The Day Care Ritual Abuse Moral Panic (Google eBook)

Front Cover
McFarland, Feb 9, 2004 - Education - 280 pages
2 Reviews
In the United States during the early 1980s, hundreds of day care providers were accused of sexually abusing their young charges in satanic rituals that included blood drinking, cannibalism, and human sacrifice. The panic surrounding the ritual abuse of children has spread quickly to Canada, Europe, and Australasia, and its rapid dispersion has been unimpeded by international investigations that found no evidence to corroborate the allegations and warned that a moral panic was thrusting them into professional public attention. This work is a sociologically based analysis of the day care ritual abuse panic in America. It introduces the concept of moral panic and analyzes its relevance to the ritual abuse scare, explores the ideological, political, economic, and professional forces that fomented the panic, discusses the McMartin Preschool case as the incident that brought attention to satanic menaces and children, and examines the dialect between the various interest groups that stirred up and spread the moral panic and the day care providers accused of ritual abuse. Also covered are the popular culture representations of day care ritual abuse, the diffusion of the scare to areas overseas, the institutionally symbolic and ideologically contradictory social ends of the panic, and the outcomes of the panic in various settings. The book ends with a discussion of moral panic theory and how it needs to be changed for a complex, multi-mediated postmodern culture, and what lessons can be learned from the scare.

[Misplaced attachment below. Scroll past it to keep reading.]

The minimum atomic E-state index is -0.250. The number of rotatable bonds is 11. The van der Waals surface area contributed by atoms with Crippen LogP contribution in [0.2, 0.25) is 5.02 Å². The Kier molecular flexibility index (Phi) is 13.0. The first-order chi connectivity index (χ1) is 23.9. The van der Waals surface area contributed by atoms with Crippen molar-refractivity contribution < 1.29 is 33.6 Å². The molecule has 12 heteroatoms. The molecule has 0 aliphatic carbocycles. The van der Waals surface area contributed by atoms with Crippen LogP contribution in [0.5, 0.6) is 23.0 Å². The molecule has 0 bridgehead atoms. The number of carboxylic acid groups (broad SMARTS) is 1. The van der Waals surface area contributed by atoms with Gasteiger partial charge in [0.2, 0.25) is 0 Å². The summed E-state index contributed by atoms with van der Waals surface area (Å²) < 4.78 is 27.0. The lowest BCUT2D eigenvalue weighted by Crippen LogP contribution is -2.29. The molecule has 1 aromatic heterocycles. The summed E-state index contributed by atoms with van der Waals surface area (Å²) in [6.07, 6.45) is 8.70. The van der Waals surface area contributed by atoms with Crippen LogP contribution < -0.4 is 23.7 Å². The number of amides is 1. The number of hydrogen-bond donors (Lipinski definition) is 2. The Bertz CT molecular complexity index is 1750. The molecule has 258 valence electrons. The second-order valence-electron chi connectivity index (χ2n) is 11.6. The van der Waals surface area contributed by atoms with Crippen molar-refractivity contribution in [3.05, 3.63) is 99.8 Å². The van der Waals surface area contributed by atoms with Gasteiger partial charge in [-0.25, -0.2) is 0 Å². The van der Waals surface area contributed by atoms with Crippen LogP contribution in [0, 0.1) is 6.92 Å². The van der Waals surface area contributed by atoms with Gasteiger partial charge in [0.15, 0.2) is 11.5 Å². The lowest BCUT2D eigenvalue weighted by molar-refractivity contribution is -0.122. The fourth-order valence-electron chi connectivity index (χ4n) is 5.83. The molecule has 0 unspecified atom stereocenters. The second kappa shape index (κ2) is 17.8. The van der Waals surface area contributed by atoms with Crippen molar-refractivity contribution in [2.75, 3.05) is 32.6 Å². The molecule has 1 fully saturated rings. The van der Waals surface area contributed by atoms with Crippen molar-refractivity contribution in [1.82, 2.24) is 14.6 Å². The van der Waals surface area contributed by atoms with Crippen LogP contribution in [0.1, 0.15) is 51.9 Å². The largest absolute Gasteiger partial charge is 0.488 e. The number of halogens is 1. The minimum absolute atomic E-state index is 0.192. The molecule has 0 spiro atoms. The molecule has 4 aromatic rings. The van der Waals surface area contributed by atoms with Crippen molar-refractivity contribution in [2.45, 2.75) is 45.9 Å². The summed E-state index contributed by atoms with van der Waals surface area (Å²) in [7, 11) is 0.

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An excellent, after the fact summary of the satanic ritual abuse moral panic from a sociological perspective. Well-referenced, well-researched, comprehensive, and published by an excellent publisher with a very good reputation. One in a series of books sealing the case that there was nothing to allegations of satanic ritual abuse except a bunch of religious fundamentalists with millennial fin-de-siecle concerns, a whole bunch of poorly-trained social workers and lots of psychotherapists perfectly willing to spend days, sometimes months, forcing a child to confess to events that never happened. Highly recommended.